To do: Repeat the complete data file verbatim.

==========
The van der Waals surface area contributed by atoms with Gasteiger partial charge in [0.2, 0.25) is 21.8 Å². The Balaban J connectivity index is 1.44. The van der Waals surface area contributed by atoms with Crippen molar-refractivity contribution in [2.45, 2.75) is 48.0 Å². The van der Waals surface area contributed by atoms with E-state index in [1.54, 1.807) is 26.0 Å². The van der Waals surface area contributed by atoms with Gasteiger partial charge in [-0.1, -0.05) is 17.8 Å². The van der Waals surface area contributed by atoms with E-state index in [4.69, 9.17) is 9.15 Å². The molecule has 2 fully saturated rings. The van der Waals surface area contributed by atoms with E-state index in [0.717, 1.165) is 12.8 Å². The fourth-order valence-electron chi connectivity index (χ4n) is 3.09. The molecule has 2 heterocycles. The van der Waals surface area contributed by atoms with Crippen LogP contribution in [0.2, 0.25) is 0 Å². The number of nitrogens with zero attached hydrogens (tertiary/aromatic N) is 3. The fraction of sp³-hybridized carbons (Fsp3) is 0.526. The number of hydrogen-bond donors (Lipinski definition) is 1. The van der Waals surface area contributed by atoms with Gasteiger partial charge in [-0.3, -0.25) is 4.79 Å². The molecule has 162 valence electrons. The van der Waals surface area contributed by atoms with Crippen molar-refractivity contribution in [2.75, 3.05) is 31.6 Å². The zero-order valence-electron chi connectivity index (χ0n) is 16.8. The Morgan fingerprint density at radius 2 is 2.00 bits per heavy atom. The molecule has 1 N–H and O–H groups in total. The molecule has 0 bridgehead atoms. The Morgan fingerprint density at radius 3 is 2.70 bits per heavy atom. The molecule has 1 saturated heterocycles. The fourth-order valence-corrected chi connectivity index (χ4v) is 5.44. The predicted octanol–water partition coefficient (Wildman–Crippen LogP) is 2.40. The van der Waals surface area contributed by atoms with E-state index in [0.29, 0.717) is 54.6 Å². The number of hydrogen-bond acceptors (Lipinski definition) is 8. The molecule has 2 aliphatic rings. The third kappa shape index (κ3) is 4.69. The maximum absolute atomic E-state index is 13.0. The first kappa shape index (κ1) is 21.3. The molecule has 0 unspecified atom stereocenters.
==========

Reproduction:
The van der Waals surface area contributed by atoms with Gasteiger partial charge in [0.2, 0.25) is 21.8 Å². The Balaban J connectivity index is 1.44. The van der Waals surface area contributed by atoms with Crippen molar-refractivity contribution in [2.45, 2.75) is 48.0 Å². The van der Waals surface area contributed by atoms with E-state index in [1.54, 1.807) is 26.0 Å². The van der Waals surface area contributed by atoms with Gasteiger partial charge in [-0.1, -0.05) is 17.8 Å². The van der Waals surface area contributed by atoms with E-state index in [4.69, 9.17) is 9.15 Å². The molecule has 2 fully saturated rings. The van der Waals surface area contributed by atoms with E-state index in [0.717, 1.165) is 12.8 Å². The fourth-order valence-electron chi connectivity index (χ4n) is 3.09. The molecule has 2 heterocycles. The van der Waals surface area contributed by atoms with Crippen LogP contribution in [0.2, 0.25) is 0 Å². The number of nitrogens with zero attached hydrogens (tertiary/aromatic N) is 3. The fraction of sp³-hybridized carbons (Fsp3) is 0.526. The number of hydrogen-bond donors (Lipinski definition) is 1. The van der Waals surface area contributed by atoms with Gasteiger partial charge in [-0.3, -0.25) is 4.79 Å². The molecule has 162 valence electrons. The van der Waals surface area contributed by atoms with Crippen molar-refractivity contribution in [2.75, 3.05) is 31.6 Å². The zero-order valence-electron chi connectivity index (χ0n) is 16.8. The Morgan fingerprint density at radius 2 is 2.00 bits per heavy atom. The molecule has 1 N–H and O–H groups in total. The molecule has 0 bridgehead atoms. The Morgan fingerprint density at radius 3 is 2.70 bits per heavy atom. The molecule has 1 saturated heterocycles. The fourth-order valence-corrected chi connectivity index (χ4v) is 5.44. The predicted octanol–water partition coefficient (Wildman–Crippen LogP) is 2.40. The van der Waals surface area contributed by atoms with E-state index in [0.29, 0.717) is 54.6 Å². The number of hydrogen-bond acceptors (Lipinski definition) is 8. The molecule has 2 aliphatic rings. The third kappa shape index (κ3) is 4.69. The maximum absolute atomic E-state index is 13.0. The first kappa shape index (κ1) is 21.3. The molecule has 0 unspecified atom stereocenters.